Fatty fried foods are a staple for many people, especially in the United States. A grease intolerance can make eating these foods uncomfortable and even painful and may be an indication of another underlying medical condition.
Fast food is just one common source of fatty, fried foods in the Western diet. According to the Centers for Disease Control and Prevention, between 2013 and 2016, more than one third of adults in the United States ate fast food on any given day.
Fatty Food Intolerance
Food intolerance is a condition that occurs when your body is unable to properly digest food. According to the Georgia Department of Public Health, symptoms include:
- Stomach pain or cramps
The severity of your symptoms may vary. In some cases, individuals may be able to eat small portions of the offending food without consequence, while others may need to remove the food from their diet completely to avoid symptoms.
Food intolerance symptoms can be uncomfortable, but in some cases, food can trigger an allergic reaction in your system. If you suspect you have a food allergy, consult your doctor. Symptoms of a food allergy may include:
- Itchiness or swelling of the skin
In extreme cases, you may experience anaphylaxis, which can cause difficulty breathing or loss of consciousness, advises the American Academy of Allergy, Asthma & Immunology.
Anaphylaxis is a serious, potentially fatal condition that requires immediate medical attention.
Histamines from food is one potential cause of food intolerances. Lower histamine levels typically trigger less of a reaction. Some raw foods, including cheese, sausage, wine, tuna and mackerel, have high histamine levels. In some cases, cooking foods can alter the histamine levels.
A study published in the December 2017 issue of the Annals of Dermatology notes that in some cases, frying food can significantly increase histamine levels. In this study, a significant increase was seen in carrots and seaweed. On the other hand, histamine levels of eggs did not significantly change after frying. The study also notes that dairy cheese had significantly higher histamine levels than fresh milk.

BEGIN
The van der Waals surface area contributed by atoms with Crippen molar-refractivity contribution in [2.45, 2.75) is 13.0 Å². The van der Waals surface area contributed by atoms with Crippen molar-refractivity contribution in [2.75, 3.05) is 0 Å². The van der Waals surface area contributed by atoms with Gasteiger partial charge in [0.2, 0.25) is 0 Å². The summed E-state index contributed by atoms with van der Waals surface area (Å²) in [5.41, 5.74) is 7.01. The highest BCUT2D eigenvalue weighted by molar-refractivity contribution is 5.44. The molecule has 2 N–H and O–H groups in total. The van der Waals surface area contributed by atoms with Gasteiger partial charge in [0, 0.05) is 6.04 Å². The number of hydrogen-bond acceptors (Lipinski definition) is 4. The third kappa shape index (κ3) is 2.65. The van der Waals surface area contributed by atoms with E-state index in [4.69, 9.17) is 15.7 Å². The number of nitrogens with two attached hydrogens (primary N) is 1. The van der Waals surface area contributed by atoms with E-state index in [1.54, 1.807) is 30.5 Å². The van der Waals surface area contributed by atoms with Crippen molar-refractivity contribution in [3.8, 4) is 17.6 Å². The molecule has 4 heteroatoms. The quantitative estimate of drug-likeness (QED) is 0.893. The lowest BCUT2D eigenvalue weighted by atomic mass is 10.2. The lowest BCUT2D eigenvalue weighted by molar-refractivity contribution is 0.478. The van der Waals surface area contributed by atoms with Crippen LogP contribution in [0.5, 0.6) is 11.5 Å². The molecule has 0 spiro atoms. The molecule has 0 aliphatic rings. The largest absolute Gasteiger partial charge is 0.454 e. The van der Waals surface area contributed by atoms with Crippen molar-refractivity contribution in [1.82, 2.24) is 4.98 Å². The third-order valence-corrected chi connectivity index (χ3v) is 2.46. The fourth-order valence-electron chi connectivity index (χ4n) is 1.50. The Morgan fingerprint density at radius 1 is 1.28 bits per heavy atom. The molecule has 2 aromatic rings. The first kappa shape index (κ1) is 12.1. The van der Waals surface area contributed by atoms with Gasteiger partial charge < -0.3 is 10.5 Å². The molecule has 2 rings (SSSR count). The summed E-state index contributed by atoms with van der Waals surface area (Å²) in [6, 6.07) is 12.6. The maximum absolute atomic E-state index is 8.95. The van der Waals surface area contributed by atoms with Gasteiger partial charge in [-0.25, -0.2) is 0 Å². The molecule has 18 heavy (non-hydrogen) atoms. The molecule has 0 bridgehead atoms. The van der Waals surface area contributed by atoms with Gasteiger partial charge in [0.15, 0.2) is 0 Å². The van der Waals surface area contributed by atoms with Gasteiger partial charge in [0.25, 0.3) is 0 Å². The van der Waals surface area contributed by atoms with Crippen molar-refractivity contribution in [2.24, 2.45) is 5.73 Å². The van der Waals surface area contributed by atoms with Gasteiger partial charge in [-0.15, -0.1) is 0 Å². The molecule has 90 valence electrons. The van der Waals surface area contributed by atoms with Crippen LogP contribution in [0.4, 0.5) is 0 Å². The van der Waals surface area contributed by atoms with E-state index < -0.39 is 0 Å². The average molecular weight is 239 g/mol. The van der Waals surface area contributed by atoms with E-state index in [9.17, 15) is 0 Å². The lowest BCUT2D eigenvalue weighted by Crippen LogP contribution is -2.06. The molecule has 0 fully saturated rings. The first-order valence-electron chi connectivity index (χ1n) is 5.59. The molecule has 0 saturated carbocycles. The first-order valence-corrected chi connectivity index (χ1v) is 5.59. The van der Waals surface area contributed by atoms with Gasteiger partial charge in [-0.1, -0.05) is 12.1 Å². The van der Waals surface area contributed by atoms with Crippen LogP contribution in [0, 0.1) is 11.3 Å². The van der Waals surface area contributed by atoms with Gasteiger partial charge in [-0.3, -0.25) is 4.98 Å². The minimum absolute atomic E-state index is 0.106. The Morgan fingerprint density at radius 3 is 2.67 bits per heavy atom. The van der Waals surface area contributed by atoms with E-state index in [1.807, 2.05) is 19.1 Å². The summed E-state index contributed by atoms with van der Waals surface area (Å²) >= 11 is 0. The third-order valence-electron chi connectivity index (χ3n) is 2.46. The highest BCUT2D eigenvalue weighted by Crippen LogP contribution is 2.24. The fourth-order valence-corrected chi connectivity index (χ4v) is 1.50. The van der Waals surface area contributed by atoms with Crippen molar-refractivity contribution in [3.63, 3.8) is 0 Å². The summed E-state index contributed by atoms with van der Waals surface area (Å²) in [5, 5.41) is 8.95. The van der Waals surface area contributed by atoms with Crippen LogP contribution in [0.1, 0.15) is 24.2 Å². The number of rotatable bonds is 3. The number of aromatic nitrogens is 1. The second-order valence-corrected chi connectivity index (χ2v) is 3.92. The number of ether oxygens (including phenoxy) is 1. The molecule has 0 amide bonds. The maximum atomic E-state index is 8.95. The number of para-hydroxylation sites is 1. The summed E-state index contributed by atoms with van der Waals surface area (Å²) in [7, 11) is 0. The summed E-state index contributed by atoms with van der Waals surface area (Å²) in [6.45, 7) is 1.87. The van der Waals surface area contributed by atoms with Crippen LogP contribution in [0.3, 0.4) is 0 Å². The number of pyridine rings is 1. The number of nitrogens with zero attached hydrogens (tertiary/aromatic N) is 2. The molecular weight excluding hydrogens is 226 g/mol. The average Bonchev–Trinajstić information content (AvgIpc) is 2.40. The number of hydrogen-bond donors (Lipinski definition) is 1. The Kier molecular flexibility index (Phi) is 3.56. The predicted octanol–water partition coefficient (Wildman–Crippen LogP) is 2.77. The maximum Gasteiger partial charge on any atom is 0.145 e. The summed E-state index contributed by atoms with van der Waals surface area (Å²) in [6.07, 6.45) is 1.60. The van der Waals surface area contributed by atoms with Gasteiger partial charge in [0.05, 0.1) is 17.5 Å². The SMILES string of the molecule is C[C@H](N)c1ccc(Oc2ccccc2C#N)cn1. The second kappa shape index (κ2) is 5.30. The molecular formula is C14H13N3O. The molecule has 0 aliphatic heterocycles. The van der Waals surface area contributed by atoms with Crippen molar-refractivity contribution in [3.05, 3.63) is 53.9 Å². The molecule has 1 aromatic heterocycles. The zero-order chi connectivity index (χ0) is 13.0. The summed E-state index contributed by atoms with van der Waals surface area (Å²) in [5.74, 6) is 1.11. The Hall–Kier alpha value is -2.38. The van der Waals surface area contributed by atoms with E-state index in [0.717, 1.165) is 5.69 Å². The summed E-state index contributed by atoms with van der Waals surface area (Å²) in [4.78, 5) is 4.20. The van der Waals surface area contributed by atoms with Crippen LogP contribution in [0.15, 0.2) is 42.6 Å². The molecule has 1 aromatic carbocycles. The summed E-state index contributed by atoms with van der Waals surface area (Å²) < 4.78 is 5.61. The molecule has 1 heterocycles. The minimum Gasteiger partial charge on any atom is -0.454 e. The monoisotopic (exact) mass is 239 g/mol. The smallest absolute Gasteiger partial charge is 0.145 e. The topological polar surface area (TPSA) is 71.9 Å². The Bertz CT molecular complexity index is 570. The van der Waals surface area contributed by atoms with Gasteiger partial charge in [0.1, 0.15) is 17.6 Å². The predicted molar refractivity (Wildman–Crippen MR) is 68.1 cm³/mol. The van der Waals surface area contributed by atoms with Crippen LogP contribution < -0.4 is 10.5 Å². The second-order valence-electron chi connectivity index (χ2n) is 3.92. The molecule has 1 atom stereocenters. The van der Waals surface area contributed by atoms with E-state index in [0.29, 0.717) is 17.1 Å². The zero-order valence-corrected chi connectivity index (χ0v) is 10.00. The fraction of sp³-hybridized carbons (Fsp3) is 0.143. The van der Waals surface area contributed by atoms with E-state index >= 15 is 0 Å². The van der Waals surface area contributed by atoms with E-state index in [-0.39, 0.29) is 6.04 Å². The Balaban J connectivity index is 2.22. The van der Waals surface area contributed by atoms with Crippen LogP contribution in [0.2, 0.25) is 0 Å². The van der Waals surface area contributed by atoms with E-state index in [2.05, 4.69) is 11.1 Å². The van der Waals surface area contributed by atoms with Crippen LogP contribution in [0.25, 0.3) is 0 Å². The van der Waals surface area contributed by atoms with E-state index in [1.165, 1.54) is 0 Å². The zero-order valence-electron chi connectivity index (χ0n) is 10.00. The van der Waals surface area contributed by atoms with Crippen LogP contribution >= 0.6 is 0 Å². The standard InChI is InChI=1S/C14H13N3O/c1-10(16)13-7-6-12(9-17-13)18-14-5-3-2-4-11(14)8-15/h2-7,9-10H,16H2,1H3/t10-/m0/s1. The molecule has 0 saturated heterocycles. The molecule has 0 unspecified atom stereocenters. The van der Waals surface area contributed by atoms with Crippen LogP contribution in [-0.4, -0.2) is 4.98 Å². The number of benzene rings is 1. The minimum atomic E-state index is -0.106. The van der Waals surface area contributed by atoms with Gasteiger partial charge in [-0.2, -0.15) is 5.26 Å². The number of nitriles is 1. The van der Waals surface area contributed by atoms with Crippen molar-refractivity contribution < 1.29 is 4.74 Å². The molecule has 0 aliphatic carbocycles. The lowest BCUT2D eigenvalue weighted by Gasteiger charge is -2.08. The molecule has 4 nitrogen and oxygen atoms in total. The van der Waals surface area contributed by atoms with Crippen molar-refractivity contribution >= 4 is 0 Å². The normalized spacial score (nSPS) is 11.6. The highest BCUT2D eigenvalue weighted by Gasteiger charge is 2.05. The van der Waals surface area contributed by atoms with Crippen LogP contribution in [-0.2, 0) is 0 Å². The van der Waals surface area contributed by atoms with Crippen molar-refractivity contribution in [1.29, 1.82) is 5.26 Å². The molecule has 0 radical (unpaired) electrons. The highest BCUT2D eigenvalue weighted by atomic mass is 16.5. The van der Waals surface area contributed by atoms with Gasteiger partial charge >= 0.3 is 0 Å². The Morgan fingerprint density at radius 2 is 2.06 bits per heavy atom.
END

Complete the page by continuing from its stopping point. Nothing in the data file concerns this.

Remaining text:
Read more: I Get Sick After Eating Fatty Foods
Indigestion and Fatty Foods
Dyspepsia, or indigestion, may occur when you have a fatty food intolerance and eat greasy foods. High-fat foods, as well as foods that are spicy, high-fiber or highly acidic, are difficult for your body to digest, notes the American Academy of Family Physicians.
Other potential causes of indigestion include alcohol consumption, lack of sleep and taking certain medications. Indigestion may also be a symptom of a more serious medical condition such as an ulcer, irritable bowel syndrome or stomach cancer. If indigestion lasts for more than two weeks or if you experience additional symptoms such as bloody stool, vomiting, chest pain or cold sweats, contact your doctor immediately.
Individuals who suffer from functional dyspepsia, or indigestion with an unexplained cause, frequently report having a fatty food intolerance, notes an April 2016 study published in Advanced Biomedical Research. Symptoms of fullness, bloating and nausea in these individuals increase after eating fat.
The reason for this sensitivity is unknown, but researchers speculate it may be related to hormones released in the gastrointestinal tract. It may also be due to slower digestion in which food does not move as quickly from the stomach to the small intestine.
Fat Malabsorption Food Intolerance